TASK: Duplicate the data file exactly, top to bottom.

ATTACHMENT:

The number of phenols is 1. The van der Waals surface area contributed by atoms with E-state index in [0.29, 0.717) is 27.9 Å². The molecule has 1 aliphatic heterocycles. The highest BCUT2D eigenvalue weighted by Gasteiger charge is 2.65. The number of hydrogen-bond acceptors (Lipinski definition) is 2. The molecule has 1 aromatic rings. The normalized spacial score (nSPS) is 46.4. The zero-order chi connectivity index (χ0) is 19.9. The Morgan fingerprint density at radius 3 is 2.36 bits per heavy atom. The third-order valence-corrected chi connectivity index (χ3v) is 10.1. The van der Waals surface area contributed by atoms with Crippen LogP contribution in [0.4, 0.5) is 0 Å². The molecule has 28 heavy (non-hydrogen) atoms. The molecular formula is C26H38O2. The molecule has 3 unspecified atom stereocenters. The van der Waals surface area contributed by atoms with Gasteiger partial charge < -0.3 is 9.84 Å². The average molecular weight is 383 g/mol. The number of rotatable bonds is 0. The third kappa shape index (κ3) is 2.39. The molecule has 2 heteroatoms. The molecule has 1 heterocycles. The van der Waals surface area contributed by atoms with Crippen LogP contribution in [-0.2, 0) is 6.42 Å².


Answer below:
The number of phenols is 1. The van der Waals surface area contributed by atoms with E-state index in [0.29, 0.717) is 27.9 Å². The molecule has 1 aliphatic heterocycles. The highest BCUT2D eigenvalue weighted by Gasteiger charge is 2.65. The number of hydrogen-bond acceptors (Lipinski definition) is 2. The molecule has 1 aromatic rings. The normalized spacial score (nSPS) is 46.4. The zero-order chi connectivity index (χ0) is 19.9. The Morgan fingerprint density at radius 3 is 2.36 bits per heavy atom. The third-order valence-corrected chi connectivity index (χ3v) is 10.1. The van der Waals surface area contributed by atoms with Crippen LogP contribution in [0.4, 0.5) is 0 Å². The molecule has 28 heavy (non-hydrogen) atoms. The molecular formula is C26H38O2. The molecule has 3 unspecified atom stereocenters. The van der Waals surface area contributed by atoms with Gasteiger partial charge < -0.3 is 9.84 Å². The average molecular weight is 383 g/mol. The number of rotatable bonds is 0. The third kappa shape index (κ3) is 2.39. The molecule has 2 heteroatoms. The molecule has 1 heterocycles. The van der Waals surface area contributed by atoms with Crippen LogP contribution in [-0.2, 0) is 6.42 Å².